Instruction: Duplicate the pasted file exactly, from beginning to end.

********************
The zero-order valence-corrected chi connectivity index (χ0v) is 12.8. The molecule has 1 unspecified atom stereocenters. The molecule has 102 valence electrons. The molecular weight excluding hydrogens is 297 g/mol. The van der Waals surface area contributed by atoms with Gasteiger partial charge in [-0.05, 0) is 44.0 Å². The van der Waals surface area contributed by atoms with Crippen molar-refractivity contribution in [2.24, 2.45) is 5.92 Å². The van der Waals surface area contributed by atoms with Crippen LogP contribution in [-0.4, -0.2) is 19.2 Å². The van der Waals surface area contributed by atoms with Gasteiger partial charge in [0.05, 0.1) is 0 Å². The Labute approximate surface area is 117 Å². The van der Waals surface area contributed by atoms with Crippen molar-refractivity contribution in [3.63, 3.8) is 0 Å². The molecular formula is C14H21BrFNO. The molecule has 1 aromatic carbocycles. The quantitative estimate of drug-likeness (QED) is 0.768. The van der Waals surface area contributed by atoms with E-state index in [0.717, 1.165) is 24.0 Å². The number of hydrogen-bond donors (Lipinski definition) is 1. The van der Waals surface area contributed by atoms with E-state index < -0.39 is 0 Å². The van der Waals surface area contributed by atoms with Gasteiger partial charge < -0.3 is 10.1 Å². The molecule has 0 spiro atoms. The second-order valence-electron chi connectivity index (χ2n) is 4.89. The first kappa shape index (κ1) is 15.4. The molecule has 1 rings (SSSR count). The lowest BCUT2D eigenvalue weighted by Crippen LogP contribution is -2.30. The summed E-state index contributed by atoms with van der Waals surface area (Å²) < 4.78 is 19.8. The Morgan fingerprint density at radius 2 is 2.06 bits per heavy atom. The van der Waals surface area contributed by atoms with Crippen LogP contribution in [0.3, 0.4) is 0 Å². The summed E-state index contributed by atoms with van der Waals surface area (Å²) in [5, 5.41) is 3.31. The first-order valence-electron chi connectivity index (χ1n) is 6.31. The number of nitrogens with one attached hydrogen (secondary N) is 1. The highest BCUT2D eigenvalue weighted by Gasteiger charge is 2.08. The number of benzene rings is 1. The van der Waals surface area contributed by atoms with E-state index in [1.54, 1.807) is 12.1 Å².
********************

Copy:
The zero-order valence-corrected chi connectivity index (χ0v) is 12.8. The molecule has 1 unspecified atom stereocenters. The molecule has 102 valence electrons. The molecular weight excluding hydrogens is 297 g/mol. The van der Waals surface area contributed by atoms with Gasteiger partial charge in [-0.05, 0) is 44.0 Å². The van der Waals surface area contributed by atoms with Crippen molar-refractivity contribution in [2.24, 2.45) is 5.92 Å². The van der Waals surface area contributed by atoms with Crippen LogP contribution in [-0.4, -0.2) is 19.2 Å². The van der Waals surface area contributed by atoms with Gasteiger partial charge in [0.05, 0.1) is 0 Å². The Labute approximate surface area is 117 Å². The van der Waals surface area contributed by atoms with Crippen molar-refractivity contribution in [3.63, 3.8) is 0 Å². The molecular formula is C14H21BrFNO. The molecule has 1 aromatic carbocycles. The quantitative estimate of drug-likeness (QED) is 0.768. The van der Waals surface area contributed by atoms with E-state index in [0.717, 1.165) is 24.0 Å². The number of hydrogen-bond donors (Lipinski definition) is 1. The van der Waals surface area contributed by atoms with E-state index < -0.39 is 0 Å². The van der Waals surface area contributed by atoms with Gasteiger partial charge < -0.3 is 10.1 Å². The molecule has 0 spiro atoms. The second-order valence-electron chi connectivity index (χ2n) is 4.89. The first kappa shape index (κ1) is 15.4. The molecule has 1 rings (SSSR count). The lowest BCUT2D eigenvalue weighted by Crippen LogP contribution is -2.30. The summed E-state index contributed by atoms with van der Waals surface area (Å²) < 4.78 is 19.8. The Morgan fingerprint density at radius 2 is 2.06 bits per heavy atom. The van der Waals surface area contributed by atoms with Crippen LogP contribution in [0.3, 0.4) is 0 Å². The summed E-state index contributed by atoms with van der Waals surface area (Å²) in [5, 5.41) is 3.31. The first-order valence-electron chi connectivity index (χ1n) is 6.31. The number of nitrogens with one attached hydrogen (secondary N) is 1. The highest BCUT2D eigenvalue weighted by Gasteiger charge is 2.08. The number of benzene rings is 1. The van der Waals surface area contributed by atoms with E-state index in [1.54, 1.807) is 12.1 Å².